All About The View: How Binoculars Are Measured
Serious and casual hunters alike know how much their sport can be affected by the binoculars brought along on the hunt.
While one pair of binoculars might work great for tree stand-based hunting in deer season, another pair might be the best choice when bow hunting.
It’s easy to see that different binoculars have different magnification measurements.
But what, exactly, do those magnifications mean, and how are they measured?
Understanding how binoculars are measured will help you be a better hunter. Knowing what these measurements stand for is key to choosing the right pair of binoculars for your next hunt.
The Basics of Binocular Measurements
When breaking down the various features of binoculars, there are a few different terms you should become familiar with to understand how binoculars are measured.
You will often see numbers such as 7 x 35 when looking at binoculars. What do these numbers mean?
The first number, 7 in this example, is the magnification power. Magnification power tells you how many times closer an object will appear to you compared to where it is standing. If you view a deer that is 400 yards away through binoculars with a magnification of 7x, it will appear to be 57 yards away.
Objective Lens Diameter
The second number, 35 in this example, is the objective lens diameter.
The objective lens on binoculars is the lens that is farther from your eye and closer to the view you see through the binoculars. The wider the diameter, the more light is being captured by the binoculars. Higher objective lens diameters are better for lower light conditions.
The exit pupil is the amount of light that will hit the eyes when viewing things through the binoculars. This number is calculated by dividing the objective lens diameter by the magnification number.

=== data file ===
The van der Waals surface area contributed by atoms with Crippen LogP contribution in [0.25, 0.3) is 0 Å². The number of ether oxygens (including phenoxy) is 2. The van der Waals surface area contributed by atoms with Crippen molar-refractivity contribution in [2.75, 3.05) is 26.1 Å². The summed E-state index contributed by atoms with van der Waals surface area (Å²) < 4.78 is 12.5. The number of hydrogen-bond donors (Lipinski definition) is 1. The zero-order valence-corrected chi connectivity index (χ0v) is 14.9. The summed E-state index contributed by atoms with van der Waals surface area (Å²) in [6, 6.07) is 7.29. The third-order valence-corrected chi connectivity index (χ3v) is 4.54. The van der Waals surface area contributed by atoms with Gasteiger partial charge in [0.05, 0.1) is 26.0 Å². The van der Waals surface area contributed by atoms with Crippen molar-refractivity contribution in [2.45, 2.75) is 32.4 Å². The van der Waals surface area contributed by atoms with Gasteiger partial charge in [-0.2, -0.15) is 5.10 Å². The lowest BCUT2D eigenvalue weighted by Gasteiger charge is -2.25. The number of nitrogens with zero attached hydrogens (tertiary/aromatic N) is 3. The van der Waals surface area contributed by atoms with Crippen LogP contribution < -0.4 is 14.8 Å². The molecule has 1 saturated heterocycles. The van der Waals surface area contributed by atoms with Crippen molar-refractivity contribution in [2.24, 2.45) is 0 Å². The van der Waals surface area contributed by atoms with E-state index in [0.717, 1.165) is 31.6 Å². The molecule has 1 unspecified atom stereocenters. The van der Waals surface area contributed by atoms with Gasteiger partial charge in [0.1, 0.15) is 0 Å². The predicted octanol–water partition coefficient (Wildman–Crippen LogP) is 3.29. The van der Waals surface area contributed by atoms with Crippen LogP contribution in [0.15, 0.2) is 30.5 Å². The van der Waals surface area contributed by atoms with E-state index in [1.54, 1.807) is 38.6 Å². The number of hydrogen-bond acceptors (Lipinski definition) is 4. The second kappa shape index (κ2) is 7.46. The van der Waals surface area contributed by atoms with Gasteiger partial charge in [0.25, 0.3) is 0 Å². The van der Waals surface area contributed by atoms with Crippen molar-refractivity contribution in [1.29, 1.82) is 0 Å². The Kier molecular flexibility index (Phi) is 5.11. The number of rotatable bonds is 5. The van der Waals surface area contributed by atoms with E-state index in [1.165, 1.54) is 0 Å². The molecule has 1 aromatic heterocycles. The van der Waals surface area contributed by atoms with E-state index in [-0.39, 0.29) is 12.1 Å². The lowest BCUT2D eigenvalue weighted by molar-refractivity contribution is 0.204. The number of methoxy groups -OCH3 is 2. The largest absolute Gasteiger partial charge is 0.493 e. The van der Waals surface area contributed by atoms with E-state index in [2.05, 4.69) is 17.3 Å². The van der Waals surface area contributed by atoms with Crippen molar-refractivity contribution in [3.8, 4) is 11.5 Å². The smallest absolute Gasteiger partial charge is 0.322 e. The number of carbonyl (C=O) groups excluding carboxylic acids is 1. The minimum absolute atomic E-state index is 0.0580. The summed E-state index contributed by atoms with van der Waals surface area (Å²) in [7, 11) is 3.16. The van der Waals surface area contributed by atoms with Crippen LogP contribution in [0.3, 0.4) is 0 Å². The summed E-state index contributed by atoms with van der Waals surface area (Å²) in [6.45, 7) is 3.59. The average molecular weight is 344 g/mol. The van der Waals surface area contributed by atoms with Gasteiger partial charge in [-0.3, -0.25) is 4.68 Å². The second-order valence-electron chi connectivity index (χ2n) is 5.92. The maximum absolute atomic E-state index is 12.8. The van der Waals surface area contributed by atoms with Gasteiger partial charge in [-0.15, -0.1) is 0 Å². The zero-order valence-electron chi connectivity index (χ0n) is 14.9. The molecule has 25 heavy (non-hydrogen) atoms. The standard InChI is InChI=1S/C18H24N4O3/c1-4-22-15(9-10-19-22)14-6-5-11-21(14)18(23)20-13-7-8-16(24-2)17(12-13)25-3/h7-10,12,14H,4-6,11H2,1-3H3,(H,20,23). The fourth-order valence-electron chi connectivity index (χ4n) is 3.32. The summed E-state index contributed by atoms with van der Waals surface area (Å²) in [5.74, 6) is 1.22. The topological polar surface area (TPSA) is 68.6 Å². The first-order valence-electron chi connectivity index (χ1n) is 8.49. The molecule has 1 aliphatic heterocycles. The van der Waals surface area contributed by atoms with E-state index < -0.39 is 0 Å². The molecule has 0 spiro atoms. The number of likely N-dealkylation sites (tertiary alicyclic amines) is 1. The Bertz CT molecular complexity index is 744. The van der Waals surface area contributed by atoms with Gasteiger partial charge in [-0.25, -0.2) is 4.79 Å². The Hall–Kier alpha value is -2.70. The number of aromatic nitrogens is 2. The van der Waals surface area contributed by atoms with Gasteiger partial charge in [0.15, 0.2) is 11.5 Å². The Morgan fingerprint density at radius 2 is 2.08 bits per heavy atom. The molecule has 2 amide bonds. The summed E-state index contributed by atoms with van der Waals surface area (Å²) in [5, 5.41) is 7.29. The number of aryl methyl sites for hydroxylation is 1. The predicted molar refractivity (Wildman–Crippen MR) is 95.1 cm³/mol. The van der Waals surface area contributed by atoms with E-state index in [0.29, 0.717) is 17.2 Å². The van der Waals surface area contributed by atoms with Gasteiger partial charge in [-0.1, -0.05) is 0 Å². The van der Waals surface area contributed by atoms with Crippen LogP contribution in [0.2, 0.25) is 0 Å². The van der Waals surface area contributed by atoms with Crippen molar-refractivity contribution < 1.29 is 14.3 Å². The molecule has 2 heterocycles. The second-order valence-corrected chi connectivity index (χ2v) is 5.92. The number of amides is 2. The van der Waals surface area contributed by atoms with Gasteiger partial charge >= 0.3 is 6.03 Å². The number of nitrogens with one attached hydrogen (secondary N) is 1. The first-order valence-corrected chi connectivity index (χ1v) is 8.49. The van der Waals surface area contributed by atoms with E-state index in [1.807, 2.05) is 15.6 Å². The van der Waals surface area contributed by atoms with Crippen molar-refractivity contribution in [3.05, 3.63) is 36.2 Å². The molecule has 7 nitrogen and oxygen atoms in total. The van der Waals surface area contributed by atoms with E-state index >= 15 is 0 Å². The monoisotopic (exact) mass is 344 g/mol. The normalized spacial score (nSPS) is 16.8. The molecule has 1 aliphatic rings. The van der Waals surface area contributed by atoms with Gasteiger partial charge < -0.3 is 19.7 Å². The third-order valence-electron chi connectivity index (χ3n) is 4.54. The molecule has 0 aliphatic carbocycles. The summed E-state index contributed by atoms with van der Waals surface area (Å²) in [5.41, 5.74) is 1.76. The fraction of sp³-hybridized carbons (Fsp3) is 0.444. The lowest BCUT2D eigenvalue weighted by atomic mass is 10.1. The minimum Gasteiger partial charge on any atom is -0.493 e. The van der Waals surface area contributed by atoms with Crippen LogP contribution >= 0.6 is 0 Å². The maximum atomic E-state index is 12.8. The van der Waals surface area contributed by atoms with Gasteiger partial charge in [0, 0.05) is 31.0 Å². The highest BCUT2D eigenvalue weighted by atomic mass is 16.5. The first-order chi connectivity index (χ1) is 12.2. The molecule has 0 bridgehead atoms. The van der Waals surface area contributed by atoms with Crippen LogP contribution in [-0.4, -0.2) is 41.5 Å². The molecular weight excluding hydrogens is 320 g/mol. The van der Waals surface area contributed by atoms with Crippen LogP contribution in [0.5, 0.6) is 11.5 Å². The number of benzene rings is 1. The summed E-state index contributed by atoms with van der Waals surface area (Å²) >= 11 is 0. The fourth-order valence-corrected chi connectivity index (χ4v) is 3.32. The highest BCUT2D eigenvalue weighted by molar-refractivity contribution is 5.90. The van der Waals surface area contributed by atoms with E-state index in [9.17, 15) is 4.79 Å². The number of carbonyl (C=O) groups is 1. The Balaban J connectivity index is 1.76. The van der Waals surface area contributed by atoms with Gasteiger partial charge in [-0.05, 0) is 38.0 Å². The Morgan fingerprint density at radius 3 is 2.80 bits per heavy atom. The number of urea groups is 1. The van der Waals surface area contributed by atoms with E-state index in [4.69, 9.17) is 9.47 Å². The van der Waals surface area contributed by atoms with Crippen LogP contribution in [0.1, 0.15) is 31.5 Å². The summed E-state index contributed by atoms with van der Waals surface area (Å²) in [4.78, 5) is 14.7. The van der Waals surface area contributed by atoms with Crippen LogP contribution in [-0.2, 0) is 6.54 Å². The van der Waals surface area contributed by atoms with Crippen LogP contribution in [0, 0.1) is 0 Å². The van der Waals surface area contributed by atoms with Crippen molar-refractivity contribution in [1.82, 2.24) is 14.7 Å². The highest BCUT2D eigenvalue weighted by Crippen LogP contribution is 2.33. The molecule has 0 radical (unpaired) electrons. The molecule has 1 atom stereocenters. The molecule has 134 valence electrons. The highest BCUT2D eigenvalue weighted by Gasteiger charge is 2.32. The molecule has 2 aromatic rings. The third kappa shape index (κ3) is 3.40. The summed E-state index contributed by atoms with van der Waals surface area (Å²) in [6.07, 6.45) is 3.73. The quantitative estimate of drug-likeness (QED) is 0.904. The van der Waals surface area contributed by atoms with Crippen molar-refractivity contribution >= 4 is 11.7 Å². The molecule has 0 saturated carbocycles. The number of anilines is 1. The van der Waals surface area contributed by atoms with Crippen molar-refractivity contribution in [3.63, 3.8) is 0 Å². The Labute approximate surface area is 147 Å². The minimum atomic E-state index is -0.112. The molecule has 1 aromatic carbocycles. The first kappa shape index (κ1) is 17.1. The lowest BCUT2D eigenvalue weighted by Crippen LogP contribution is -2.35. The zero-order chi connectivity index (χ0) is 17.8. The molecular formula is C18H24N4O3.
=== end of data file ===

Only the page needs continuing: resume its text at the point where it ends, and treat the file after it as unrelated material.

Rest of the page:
Ideally, the exit pupil diameter would always be larger than the pupil diameter of your eyes. Eye pupil diameter can range from 1.5mm when things are very bright to over 8mm in dark conditions, depending on your eyes.
Here are some examples of exit pupil ratings from common binocular sizes to give you a real example of what you are dealing with:
- 10 x 25: These binoculars would have an exit pupil of 2.5mm, which is smaller than the eye pupil diameter in all but the sunniest of conditions
- 10 x 42: These binoculars would have an exit pupil of 4.2mm, which is a good size, larger than the eye in most scenarios
- 8 x 56: These binoculars would have an exit pupil of 7mm, which is great for dark and low light conditions as well as normal daylight times
If the exit pupil is smaller than the dilation of your eyes, you will feel as if you are looking through a small hole instead of seeing a complete field of vision.
In addition to having magnification and object lens diameter number specifications, most binoculars are also rated with a general size to give you an idea of what type of situations they are most useful for.
Compact binoculars are small, light, and intended for short-term outdoor usage. They typically have a relatively high magnification rating but a small diameter, making them ideal for daylight situations.
These binoculars are great for the outdoors man who is willing to carry a moderate load in exchange for a better payoff when it comes to cloudy or dark conditions.
These binoculars come in a variety of magnification ratings and typically have at least a 32mm objective lens diameter. These are the most popular size for hunters and other outdoors sportsmen.
Full-size binoculars are very heavy, and they are intended for use when you will be staying in one position, such as when you are bird watching or on a boat. These binoculars perform fantastically in low-light scenarios, and they tend to have a wide view field.
Choose A Pair Best for Your Specific Needs
Now that you know how binoculars are measured, you can begin to understand what specifications you might need for your outdoor activities.
Here are the three primary facts that you need to remember:
- The farther you need to see, the more magnification power you need
- The more light you need to capture, the higher of an objective lens diameter you need to have
- The later at night you plan to use them, the higher the objective lens diameter and exit pupil rating need to be
For example, an 8 x 25 pair of binoculars has more magnification and less light-capturing power than a 7 x 32 pairs. Many hunters who plan to hunt in early morning or light night hours find that the 8 x 56 rated binoculars tend to perform best for them.
No matter what your specific needs are, understanding magnification, objective, and exit pupil ratings will help you find the perfect pair of binoculars.